Don’t we all wish our loved ones could magically accomplish that feat: living forever?
In the Hebrew faith, when someone dies, a frequent traditional response is “Yehi zichra baruch,” which translates, “May his/her memory be a blessing.”
One of the best ways we can keep our loved ones “alive” is by honoring their legacy—those traits, values, priorities & dreams that best reflected their gifts to our world while they were physically here. I try to uphold my dad’s belief in “understanding” as a way of demonstrating love; by respecting & valuing my elders as repositories of wisdom… When I’m willing to listen to strangers with a generous, open mind, I think gratefully of my mom; when I do my art & appreciate the beauty around me, her talents, hobbies & values are additionally mirrored in my own life… My beloved cat, Sykes, a devoted companion for 21 years, exemplified trust & resilience. When I can summon those qualities, she instantly comes to mind & her energy strengthens & gladdens my heart. As we remember & honor our loved ones’ unique personalities & ways of being, we not only are blessed by their memory; their presence lives on through us.
There’s a website–https://www.legacy.com/–that offers some nice features for acknowledging deceased loved ones: Families can have their obituaries published on the site… There’s also an ongoing YouTube video providing brief bios & photos of prominent people from all walks of life who’ve recently passed away.
Of course, there’s no such thing as any of us living forever. That reality blares strong & true as you watch the video & see life after life, once so vibrant & captivating, now physically gone forever. Even the “stars” weren’t spared—not even inspiring luminaries like Desmond Tutu, Koko or Audrey Hepburn. I find that a sad reality, a comfort & a blessing. I’m sad because I miss all the loved ones & special beings no longer here to be experienced so directly. I’m comforted to know I’m not the only one destined for dying–the “Universe” plays fair in that regard, as “death” is the ultimate transformation experienced by all life on the planet. Finally, I’m grateful for the reminder of impermanence, which invites me to wake up to the preciousness of this present, never-to-be-repeated moment before me, abundant with blessings & lessons.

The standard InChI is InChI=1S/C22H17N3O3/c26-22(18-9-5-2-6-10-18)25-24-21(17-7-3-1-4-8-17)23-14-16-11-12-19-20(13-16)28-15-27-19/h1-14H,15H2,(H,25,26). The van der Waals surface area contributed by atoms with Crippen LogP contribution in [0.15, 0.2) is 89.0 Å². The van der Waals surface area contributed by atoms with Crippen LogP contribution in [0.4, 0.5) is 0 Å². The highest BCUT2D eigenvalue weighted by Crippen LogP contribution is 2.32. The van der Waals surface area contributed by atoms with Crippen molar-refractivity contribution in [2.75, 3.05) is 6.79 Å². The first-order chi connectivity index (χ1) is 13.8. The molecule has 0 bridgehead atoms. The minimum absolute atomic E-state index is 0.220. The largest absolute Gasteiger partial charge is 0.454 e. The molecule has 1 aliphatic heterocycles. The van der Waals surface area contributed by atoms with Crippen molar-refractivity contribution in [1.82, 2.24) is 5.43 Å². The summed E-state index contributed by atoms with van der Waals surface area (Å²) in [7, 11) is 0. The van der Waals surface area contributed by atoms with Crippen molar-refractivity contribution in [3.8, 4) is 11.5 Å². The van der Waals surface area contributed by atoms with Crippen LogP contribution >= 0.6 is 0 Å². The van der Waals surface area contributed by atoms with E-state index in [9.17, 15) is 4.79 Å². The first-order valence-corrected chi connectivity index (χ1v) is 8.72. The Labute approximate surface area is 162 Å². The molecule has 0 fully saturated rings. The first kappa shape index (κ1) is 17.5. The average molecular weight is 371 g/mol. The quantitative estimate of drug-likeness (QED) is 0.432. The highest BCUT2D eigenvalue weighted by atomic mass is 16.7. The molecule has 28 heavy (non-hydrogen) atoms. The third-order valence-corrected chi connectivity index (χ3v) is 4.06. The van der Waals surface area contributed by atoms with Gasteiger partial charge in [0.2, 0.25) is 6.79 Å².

On that same website video scrolling over the lives no longer with us, the narrator’s closing statement before moving on to the next person is, ” ___________ is being remembered for…” I’m wondering: What are your loved ones being remembered for as you honor their memory in your own life? And then there’s an even more provocative question to ask ourselves: What will we be remembered for?
If I hear back from you, I’ll be happy to share an exercise I created that helps us process that last question. It’s fun, provocative & something worth exploring while we’re still here & able to respond in positive ways.
Yes, here’s to that.